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This article is part of the supplement: Twentieth Annual Computational Neuroscience Meeting: CNS*2011

Open Access Poster presentation

Interfacing a parallel simulation of a neuronal network to robotic hardware using MUSIC, with application to real-time figure-ground segregation

Ali Nazem12, Gert Kootstra1, Danica Kragic1 and Mikael Djurfeldt23*

Author Affiliations

1 CVAP, CSC, KTH, 100 44 Stockholm, Sweden

2 PDC, CSC, KTH, 100 44 Stockholm, Sweden

3 INCF, Karolinska Institutet, Nobels väg 15A, 171 77 Stockholm, Sweden

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BMC Neuroscience 2011, 12(Suppl 1):P78  doi:10.1186/1471-2202-12-S1-P78


The electronic version of this article is the complete one and can be found online at: http://www.biomedcentral.com/1471-2202/12/S1/P78


Published:18 July 2011

© 2011 Nazem et al; licensee BioMed Central Ltd.

This is an open access article distributed under the terms of the Creative Commons Attribution License (http://creativecommons.org/licenses/by/2.0), which permits unrestricted use, distribution, and reproduction in any medium, provided the original work is properly cited.

Poster presentation

MUSIC, the multi-simulation coordinator, supports communication between neuronal-network simulators, or other (parallel) applications, running in a cluster super-computer [1,4]. Here, we've developed a MUSIC-enabled class library providing an interface between MUSIC-enabled applications and applications running on computers outside of the cluster. Specifically, we have used this component to interface the cameras of a robotic head to a neuronal-network simulation running on a Blue Gene/L supercomputer [2]. The interface enables the neuronal-network simulator to receive real-world images in real-time from the robot. Moreover, it enables the robot to be controlled by the neuronal network. The neuronal-network simulation implements a model of figure-ground segregation based on neuronal activity in the Macaque visual cortex [3].

I. A special purpose TCP/IP based communication interface has been implemented in C++ as an extendible class library. The architecture of the interface is shown in Figure 1. The client end of the interface is specifically designed to meet the requirements for operating on the Blue Gene /L, as well as being MUSIC-aware. The server side component resides in the outside world providing the client with streaming real-time data. We designed an inheritable class called CSerializable that defines the unit of data and marshals the data across the route from the source to the final destination in the parallel application. Based on CSerializable, we implemented the entities CCommand and CRawImage which are required for transmission of control commands and images, respectively, between the parallel application and the robot (Figure 1). A single process application called MusicGate, connects the client side of the interface and the music-enabled component together. The parallel application sends a command to the server requesting a stream of images. As soon as one frame of the data sent from the server is available in MusicGate, it will be directly transferred from the read buffer to the parallel application by the MUSIC library, hence avoiding redundant internal memory operations. The implemented architecture performs the communication IO operations in parallel with the neural processing in order to minimize the idle time in compute nodes. The idle time is a function of communication latency, and the processing load of the neuronal-network simulation.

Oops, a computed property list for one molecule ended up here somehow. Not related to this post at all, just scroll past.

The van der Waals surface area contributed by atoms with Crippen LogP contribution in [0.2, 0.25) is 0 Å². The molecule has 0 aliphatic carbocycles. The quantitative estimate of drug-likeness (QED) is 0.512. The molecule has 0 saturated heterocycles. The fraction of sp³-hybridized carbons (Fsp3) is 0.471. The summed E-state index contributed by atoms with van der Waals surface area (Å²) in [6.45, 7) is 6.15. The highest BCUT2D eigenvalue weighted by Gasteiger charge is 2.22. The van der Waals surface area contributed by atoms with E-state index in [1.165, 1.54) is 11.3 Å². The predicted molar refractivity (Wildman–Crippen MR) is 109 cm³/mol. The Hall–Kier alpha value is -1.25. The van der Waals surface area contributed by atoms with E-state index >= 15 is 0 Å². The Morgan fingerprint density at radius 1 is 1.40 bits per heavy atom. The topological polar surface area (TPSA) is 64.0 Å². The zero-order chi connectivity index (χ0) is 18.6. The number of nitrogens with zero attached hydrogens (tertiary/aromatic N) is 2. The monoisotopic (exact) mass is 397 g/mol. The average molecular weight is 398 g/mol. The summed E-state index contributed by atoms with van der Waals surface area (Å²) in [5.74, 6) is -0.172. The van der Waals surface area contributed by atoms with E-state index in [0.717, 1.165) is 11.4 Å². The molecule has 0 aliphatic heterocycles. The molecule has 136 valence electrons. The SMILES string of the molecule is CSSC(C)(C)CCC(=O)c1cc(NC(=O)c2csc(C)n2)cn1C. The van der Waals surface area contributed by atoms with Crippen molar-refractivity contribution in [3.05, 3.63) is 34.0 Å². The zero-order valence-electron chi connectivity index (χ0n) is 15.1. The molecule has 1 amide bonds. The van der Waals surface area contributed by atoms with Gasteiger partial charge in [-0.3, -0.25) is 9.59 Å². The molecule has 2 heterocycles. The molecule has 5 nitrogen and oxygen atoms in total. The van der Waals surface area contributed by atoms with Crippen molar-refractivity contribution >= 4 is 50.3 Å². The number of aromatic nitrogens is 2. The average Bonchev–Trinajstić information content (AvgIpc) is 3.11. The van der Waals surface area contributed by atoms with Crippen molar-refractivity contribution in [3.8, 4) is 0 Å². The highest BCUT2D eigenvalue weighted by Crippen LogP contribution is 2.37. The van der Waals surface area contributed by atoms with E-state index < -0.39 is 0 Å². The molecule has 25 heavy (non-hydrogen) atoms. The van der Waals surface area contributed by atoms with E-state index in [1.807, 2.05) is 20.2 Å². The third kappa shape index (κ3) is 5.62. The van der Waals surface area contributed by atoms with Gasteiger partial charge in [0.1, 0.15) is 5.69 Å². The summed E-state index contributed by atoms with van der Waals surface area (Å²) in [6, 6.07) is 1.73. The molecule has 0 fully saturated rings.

II. Having the communication interface, we implemented a parallel model for figure-ground segregation. The implementation covers the structure of neurons, neuronal layers, and neuronal networks that can operate on a parallel platform. We defined the concept of a tile of neurons. One dedicated processor is allocated to each tile of neurons. Each layer contains a number of tiles.

Results

We have successfully implemented an interface between a neuronal-network simulator running on a parallel computer and a robot in the real world. The latency and transfer rate of the entire model makes real-time figure-ground segregation possible. Since the client side of the interface provides a standard MUSIC port towards the parallel application, it can be used to connect the robotic head to a generic MUSIC-enabled neuronal-network simulator. We demonstrate this for the NEST simulator [4].

thumbnailFigure 1. The MUSIC interface architecture.

References

  1. Örjan Ekeberg, Mikael Djurfeldt: MUSIC - Multi-Simulation Coordinator User’s Manual.

    2009.

  2. Mullen-Schultz Gary L: Blue Gene/L: Application Development.

    IBM 2006. OpenURL

  3. Roelfsema Pieter R, Lamme Victor AF, Henk Spekreijse, Holger Bosch: Figure–Ground Segregation in a Recurrent Network Architecture.

    Journal of Cognitive Neuroscience 2002, 14(4):525-537. PubMed Abstract | Publisher Full Text OpenURL

  4. Mikael Djurfeldt, Johannes Hjorth, Eppler Jochen M, Niraj Dudani, Moritz Helias, Potjans Tobias C, Bhalla Upinder S, Markus Diesmann, Kotaleski Jeanette Hellgren, Örjan Ekeberg: Run-Time Interoperability Between Neuronal Network Simulators Based on the MUSIC Framework.

    Neuroinform 2010. OpenURL